When I ask Michel Jean, the editor of Wapke, what gave him the idea to assemble this first collection of sci-fi stories by francophone Indigenous writers, he tells me a funny story.
He thought he’d come up with the idea himself, and excitedly shared it with his friends, Louis-Karl Picard-Sioui and Isabelle Picard (whose stories would eventually appear in the anthology). They were supportive, but Jean had the impression that they were chuckling at him. Soon afterward, he remembered that it was Picard-Sioui and Picard themselves who had told him about Indigenous futurism and had initially suggested that he edit a collection of Indigenous sci-fi stories. He laughs as he tells me this. It’s a fitting example of the circularity and camaraderie built into the small but growing Indigenous writing community in Quebec.
For Jean, a celebrated Innu writer and journalist from Mashteuiatsh, and the author of nine books to date (including Kukum and Tiohtiá:ke), Wapke is both a literary and a community-building project. Jean’s previous anthology, Amun (Stanké, 2016), was the first collection of short stories from Indigenous writers in French. Amun was successful in the francophone market, and Jean was pushed to do a follow-up volume. Once the idea for a sci-fi collection surfaced, he started bringing writers into the project. “It was very Indigenous,” he tells me, “in the sense that it was like a circle. Everyone who wrote a piece for Amun, I offered them to be part of this project. And at the same time, I wanted to have a more diversified group of voices, more nations this time.”
In addition to more established Innu writers, he reached out to newer writers like Janis Ottawa, an Atikamekw language teacher and actor; Elisapie Isaac, the Inuk musician and filmmaker; and Cyndy Wylde, who is Anishnaabe and Atikamekw and a researcher and policy advisor for the Assembly of First Nations Quebec-Labrador. Jean describes his vision of the anthology as “a dog sled. You put the big dogs in the front, like Josephine Bacon, Natasha Kanapé-Fontaine, Marie-Andrée Gill, and then the younger or lesser-known writers you put behind, and I’m the musher standing behind, directing them to run. Everyone gives what they can, and the sled goes at the speed of the whole group.”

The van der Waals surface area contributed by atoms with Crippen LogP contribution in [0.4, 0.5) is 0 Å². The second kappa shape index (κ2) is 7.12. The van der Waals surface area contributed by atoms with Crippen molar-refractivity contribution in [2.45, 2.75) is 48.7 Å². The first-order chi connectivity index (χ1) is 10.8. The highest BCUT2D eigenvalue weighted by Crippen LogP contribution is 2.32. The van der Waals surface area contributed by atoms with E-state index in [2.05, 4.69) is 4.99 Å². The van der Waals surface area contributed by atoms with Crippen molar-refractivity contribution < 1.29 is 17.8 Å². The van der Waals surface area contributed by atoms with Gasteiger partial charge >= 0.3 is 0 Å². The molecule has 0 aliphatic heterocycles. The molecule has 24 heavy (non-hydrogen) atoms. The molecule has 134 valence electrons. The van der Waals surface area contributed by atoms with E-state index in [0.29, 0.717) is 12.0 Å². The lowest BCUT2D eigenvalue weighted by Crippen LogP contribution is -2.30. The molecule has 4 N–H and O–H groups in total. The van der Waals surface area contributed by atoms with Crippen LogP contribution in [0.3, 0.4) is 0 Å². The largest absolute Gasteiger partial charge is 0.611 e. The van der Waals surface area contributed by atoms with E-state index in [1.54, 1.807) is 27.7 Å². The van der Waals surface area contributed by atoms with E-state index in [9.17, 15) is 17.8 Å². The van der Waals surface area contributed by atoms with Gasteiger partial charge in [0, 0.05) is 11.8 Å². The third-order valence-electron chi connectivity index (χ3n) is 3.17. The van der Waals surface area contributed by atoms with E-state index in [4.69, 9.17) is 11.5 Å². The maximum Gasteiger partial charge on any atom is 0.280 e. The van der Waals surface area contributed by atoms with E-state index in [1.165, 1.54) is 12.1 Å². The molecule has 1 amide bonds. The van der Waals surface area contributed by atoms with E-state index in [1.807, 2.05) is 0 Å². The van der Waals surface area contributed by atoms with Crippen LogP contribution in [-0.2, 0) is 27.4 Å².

Wapke Exile Editions
Indigenous Science Fiction Stories
Edited by Michel Jean
Translated by Kathryn Gabinet-Kroo
Wapke’s fourteen stories imagine both utopian and dystopian Indigenous-centered futures. Many portray something in between: climate change has ravaged the planet and added to the traumas that Indigenous communities already face, but settler-capitalist collapse has left space for Indigenous people to return to their lands, where they are able to use generational knowledges of how to live sustainably – as Indigenous people had been doing for thousands of years. Jean notes the vastness of the stretch of time pre-colonization, especially compared to the 400 years of colonization which have led to environmental collapse and generations of trauma.
The teenaged diarist in Marie-Andrée Gill’s opening story, “Ten Days on Birchbark,” laments the loss of smartphones, gaming, and “pizza, poutine, French fries, soda pop,” which are no longer available due to urban and technological collapse. Meanwhile, the teen’s N’tuss (auntie) remarks that “it’s funny that it was called ‘civilization’ because in her opinion, that world was never civilized.” There is ambivalence in the diarist’s lament: she looks forward to a future in which people who are born in her era don’t miss pizza or online gaming the way she does, because they never experienced them. In Jean’s contribution, “The Great Trees,” Juuk and Kuuk, two siblings, live in a world devoid of so-called modern devices and systems. The story is dreamlike and disorienting; we are not sure whether they are living in the distant future or the distant past for much of the story, until a satisfying twist.